ALBUQUERQUE, N.M.— A relatively new method to control nuclear fusion that combines a massive jolt of electricity with strong magnetic fields and a powerful laser beam has achieved its own record output of neutrons — a key standard by which fusion efforts are judged — at Sandia National Laboratories’ Z pulsed power facility, the most powerful producer of X-rays on Earth.
The achievement, from a project called MagLIF, for magnetized liner inertial fusion, was reported in a paper published Oct. 9 in the journal Physical Review Letters.
“The output in neutrons in the past two years increased by more than an order of magnitude,” said Sandia physicist and lead investigator Matt Gomez. “We’re not only pleased that the improvements we implemented led to this increase in output, but that the increase was accurately predicted by theory.”
MagLIF neutron production increased to 10 to the 13th using deuterium fuel (10 to the 15th would represent the hundred-fold output increase generally accepted by scientists, if an equal mixture of deuterium and tritium, DT, had been used) and the average ion temperature doubled. This was achieved through a simultaneous 50 percent increase in the applied magnetic field, a tripling of laser energy and an increase in Z’s power input from 16 to 20 mega-amps, Gomez said.
“The output was only 2 kilojoules DT, a relatively small amount of energy,” he said. A kilojoule is defined as the heat energy dissipated by a current of 1,000 amperes passing through a 1-ohm resistor for one second. “But based on the experiments that we have done so far, which show a factor of 30 improvement in five years and simulations consistent with those experiments, we think that a 30 to 50 kilojoule yield is possible, bringing us near the state known as scientific break-even.”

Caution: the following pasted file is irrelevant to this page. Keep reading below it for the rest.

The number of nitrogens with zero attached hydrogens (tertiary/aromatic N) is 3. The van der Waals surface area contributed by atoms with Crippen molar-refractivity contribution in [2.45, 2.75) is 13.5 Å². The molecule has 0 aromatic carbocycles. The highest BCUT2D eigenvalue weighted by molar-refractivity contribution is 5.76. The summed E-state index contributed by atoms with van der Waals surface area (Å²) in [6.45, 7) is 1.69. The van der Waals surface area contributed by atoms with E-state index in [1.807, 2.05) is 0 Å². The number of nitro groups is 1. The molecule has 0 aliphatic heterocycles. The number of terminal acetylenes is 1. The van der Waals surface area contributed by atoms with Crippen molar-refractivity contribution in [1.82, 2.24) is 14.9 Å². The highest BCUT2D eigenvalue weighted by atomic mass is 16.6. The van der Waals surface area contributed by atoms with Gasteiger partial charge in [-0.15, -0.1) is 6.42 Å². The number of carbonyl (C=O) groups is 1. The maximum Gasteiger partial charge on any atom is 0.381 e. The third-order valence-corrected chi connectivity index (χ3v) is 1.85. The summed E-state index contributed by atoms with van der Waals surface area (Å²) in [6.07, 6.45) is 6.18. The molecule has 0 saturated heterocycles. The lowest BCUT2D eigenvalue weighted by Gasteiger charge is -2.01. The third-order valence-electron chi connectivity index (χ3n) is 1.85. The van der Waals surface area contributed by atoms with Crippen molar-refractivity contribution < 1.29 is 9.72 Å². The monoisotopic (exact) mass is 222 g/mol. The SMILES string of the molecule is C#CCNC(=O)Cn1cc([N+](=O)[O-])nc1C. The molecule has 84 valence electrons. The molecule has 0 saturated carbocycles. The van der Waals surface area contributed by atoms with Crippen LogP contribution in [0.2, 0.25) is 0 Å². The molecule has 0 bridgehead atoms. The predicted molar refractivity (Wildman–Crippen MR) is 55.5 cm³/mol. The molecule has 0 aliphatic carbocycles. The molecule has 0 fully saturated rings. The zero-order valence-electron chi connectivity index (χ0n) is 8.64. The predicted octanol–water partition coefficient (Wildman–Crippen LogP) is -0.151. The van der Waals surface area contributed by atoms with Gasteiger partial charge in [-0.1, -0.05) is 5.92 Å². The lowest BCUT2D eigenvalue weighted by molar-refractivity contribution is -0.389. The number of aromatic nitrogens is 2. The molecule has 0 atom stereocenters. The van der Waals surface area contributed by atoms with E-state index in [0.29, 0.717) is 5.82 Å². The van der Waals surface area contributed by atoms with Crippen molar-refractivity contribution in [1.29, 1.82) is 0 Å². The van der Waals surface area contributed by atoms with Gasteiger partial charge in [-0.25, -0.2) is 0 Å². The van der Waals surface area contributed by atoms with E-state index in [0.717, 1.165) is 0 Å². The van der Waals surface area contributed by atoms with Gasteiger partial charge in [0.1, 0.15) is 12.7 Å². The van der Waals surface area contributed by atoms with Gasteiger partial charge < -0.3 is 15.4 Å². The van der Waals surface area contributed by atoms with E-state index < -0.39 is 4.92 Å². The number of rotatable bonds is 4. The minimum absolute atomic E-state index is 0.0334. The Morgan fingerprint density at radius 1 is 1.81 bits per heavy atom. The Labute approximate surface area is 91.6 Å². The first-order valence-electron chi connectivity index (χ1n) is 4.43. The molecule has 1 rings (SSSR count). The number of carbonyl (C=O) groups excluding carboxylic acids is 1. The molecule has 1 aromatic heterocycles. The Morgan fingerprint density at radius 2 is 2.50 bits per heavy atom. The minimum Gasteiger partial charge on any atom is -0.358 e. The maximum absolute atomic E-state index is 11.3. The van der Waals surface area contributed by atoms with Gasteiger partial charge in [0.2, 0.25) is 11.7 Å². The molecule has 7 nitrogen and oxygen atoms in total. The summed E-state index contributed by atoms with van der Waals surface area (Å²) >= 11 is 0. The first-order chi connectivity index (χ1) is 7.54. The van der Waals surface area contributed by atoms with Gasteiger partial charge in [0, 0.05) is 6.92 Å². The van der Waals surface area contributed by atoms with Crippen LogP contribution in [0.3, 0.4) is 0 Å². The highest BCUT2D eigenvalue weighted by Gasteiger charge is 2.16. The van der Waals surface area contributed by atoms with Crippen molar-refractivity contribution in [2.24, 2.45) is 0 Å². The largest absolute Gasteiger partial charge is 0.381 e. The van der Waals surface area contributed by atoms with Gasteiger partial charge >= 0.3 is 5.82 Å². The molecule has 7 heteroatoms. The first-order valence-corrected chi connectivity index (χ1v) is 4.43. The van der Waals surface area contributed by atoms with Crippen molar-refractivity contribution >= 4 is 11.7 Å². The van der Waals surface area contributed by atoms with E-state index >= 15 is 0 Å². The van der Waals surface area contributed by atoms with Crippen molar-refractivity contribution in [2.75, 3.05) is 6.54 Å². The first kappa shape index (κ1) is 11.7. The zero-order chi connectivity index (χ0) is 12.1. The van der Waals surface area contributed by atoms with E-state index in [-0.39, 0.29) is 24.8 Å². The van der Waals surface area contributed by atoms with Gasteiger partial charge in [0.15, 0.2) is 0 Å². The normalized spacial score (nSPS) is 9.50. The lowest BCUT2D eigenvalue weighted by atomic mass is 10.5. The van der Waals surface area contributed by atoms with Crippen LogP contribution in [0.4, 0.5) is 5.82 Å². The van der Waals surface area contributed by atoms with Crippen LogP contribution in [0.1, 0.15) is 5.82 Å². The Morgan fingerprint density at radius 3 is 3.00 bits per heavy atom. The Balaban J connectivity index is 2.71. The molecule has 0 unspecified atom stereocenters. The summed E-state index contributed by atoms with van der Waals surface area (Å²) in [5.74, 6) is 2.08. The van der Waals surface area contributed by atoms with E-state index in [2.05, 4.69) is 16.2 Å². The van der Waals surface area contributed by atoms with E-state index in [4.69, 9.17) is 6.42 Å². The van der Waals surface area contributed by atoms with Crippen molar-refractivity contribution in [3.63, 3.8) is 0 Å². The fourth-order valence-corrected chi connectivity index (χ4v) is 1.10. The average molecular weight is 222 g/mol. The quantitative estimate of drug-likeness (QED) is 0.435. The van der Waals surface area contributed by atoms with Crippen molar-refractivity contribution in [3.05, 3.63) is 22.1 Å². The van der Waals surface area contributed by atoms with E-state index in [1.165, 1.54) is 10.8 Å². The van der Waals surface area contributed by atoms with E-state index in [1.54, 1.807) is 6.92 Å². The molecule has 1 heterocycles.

The rise in output, predicted from changes in input, indicates that a proposal to build a machine even larger than Z and better equipped to exceed break-even, now has a stronger basis from which to make that request, said Gomez.
“Results at MagLIF have stirred a tremendous interest in fusion research that —by combining magnetism, lasers and electrical energy — spans the plasma states between traditional inertial confinement fusion, like the lasers at Lawrence Livermore National Lab’s National Ignition Facility, and traditional magnetic confinement fusion like the international ITER project in southern France,” said Dan Sinars, director of Sandia’s Pulsed Power Sciences Center. “MagLIF’s success has led to new programs and several fusion start-ups, and has helped build interest in this broader approach.”
Because performance and plasma conditions varied predictably with changes in input parameters, Sandia fusion experiments manager David Ampleford said, “We have additional confidence we can scale MagLIF to higher currents.”
Break-even is the intermediate goal
Break-even occurs when the amount of energy invested in the fuel is equal to the amount of energy it emits, a milepost achievement to those in the field. When more energy is emitted than is needed to maintain the experiment — a condition known as “high yield” — the world’s dream of clean energy from seawater, the most accessible material on Earth, will take a giant step forward.
Seawater contains a variant of hydrogen called deuterium, which contains an extra neutron, and tritium, which has two extra neutrons. These extra neutrons are fusable, which means they release fusion energy when they can combine. Deuterium, easier to work with, is the current material of choice in almost every fusion experiment at Z, with tritium’s more energetic presence sometimes simulated.
Even prior to reaching break-even, the work is useful: Data from increasingly powerful fusion reactions fed into supercomputers informs Sandia’s stockpile stewardship work that ensures the nation’s nuclear weapons are safe, secure and reliable.
The story of MagLIF begins with a theory